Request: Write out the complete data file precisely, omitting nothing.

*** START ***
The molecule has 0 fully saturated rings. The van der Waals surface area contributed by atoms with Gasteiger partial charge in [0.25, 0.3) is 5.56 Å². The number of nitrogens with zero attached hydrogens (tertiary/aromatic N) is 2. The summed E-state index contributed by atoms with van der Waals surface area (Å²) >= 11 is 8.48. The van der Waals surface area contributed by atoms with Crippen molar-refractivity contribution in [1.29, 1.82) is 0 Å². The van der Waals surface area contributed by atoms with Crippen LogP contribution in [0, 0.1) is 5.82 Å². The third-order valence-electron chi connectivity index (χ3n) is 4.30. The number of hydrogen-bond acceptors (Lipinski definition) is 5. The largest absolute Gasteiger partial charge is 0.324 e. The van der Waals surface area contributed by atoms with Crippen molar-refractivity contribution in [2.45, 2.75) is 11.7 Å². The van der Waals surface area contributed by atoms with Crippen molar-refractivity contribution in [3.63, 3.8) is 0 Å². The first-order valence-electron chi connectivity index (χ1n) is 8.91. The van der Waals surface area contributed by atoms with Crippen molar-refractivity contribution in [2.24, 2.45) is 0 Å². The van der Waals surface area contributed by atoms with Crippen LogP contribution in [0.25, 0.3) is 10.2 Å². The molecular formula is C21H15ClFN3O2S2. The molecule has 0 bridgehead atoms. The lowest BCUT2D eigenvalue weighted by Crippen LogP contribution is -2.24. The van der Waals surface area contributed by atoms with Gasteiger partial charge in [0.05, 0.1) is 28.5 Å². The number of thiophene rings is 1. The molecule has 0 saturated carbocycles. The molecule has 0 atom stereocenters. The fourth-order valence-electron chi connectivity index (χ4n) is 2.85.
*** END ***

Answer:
The molecule has 0 fully saturated rings. The van der Waals surface area contributed by atoms with Gasteiger partial charge in [0.25, 0.3) is 5.56 Å². The number of nitrogens with zero attached hydrogens (tertiary/aromatic N) is 2. The summed E-state index contributed by atoms with van der Waals surface area (Å²) >= 11 is 8.48. The van der Waals surface area contributed by atoms with Crippen molar-refractivity contribution in [1.29, 1.82) is 0 Å². The van der Waals surface area contributed by atoms with Crippen LogP contribution in [0, 0.1) is 5.82 Å². The third-order valence-electron chi connectivity index (χ3n) is 4.30. The number of hydrogen-bond acceptors (Lipinski definition) is 5. The largest absolute Gasteiger partial charge is 0.324 e. The van der Waals surface area contributed by atoms with Crippen molar-refractivity contribution in [2.45, 2.75) is 11.7 Å². The van der Waals surface area contributed by atoms with Crippen molar-refractivity contribution in [3.63, 3.8) is 0 Å². The first-order valence-electron chi connectivity index (χ1n) is 8.91. The van der Waals surface area contributed by atoms with Crippen molar-refractivity contribution in [2.24, 2.45) is 0 Å². The van der Waals surface area contributed by atoms with Crippen LogP contribution in [0.25, 0.3) is 10.2 Å². The molecular formula is C21H15ClFN3O2S2. The molecule has 0 bridgehead atoms. The lowest BCUT2D eigenvalue weighted by Crippen LogP contribution is -2.24. The van der Waals surface area contributed by atoms with Gasteiger partial charge in [0.05, 0.1) is 28.5 Å². The number of thiophene rings is 1. The molecule has 0 saturated carbocycles. The molecule has 0 atom stereocenters. The fourth-order valence-electron chi connectivity index (χ4n) is 2.85.